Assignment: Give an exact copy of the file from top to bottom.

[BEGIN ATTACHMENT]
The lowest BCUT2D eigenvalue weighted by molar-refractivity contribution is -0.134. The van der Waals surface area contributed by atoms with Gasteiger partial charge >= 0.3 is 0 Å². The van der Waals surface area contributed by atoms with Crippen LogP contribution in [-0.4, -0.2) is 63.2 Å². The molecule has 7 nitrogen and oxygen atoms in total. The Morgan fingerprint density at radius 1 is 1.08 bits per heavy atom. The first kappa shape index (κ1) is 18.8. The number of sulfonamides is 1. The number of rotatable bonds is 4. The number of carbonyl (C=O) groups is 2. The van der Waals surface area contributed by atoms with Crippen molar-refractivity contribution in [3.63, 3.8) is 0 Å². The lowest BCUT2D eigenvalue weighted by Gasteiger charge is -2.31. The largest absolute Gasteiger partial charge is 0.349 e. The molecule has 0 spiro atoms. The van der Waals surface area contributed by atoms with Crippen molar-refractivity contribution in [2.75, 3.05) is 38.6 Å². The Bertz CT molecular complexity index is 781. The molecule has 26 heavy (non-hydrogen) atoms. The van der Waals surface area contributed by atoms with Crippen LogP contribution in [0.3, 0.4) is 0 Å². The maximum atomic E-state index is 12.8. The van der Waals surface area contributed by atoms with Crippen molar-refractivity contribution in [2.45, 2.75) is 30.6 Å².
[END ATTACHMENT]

The lowest BCUT2D eigenvalue weighted by molar-refractivity contribution is -0.134. The van der Waals surface area contributed by atoms with Gasteiger partial charge >= 0.3 is 0 Å². The van der Waals surface area contributed by atoms with Crippen LogP contribution in [-0.4, -0.2) is 63.2 Å². The molecule has 7 nitrogen and oxygen atoms in total. The Morgan fingerprint density at radius 1 is 1.08 bits per heavy atom. The first kappa shape index (κ1) is 18.8. The number of sulfonamides is 1. The number of rotatable bonds is 4. The number of carbonyl (C=O) groups is 2. The van der Waals surface area contributed by atoms with Crippen molar-refractivity contribution in [3.63, 3.8) is 0 Å². The lowest BCUT2D eigenvalue weighted by Gasteiger charge is -2.31. The largest absolute Gasteiger partial charge is 0.349 e. The molecule has 0 spiro atoms. The van der Waals surface area contributed by atoms with Crippen molar-refractivity contribution in [2.75, 3.05) is 38.6 Å². The Bertz CT molecular complexity index is 781. The molecule has 26 heavy (non-hydrogen) atoms. The van der Waals surface area contributed by atoms with Crippen LogP contribution in [0.3, 0.4) is 0 Å². The maximum atomic E-state index is 12.8. The van der Waals surface area contributed by atoms with Crippen molar-refractivity contribution in [2.45, 2.75) is 30.6 Å².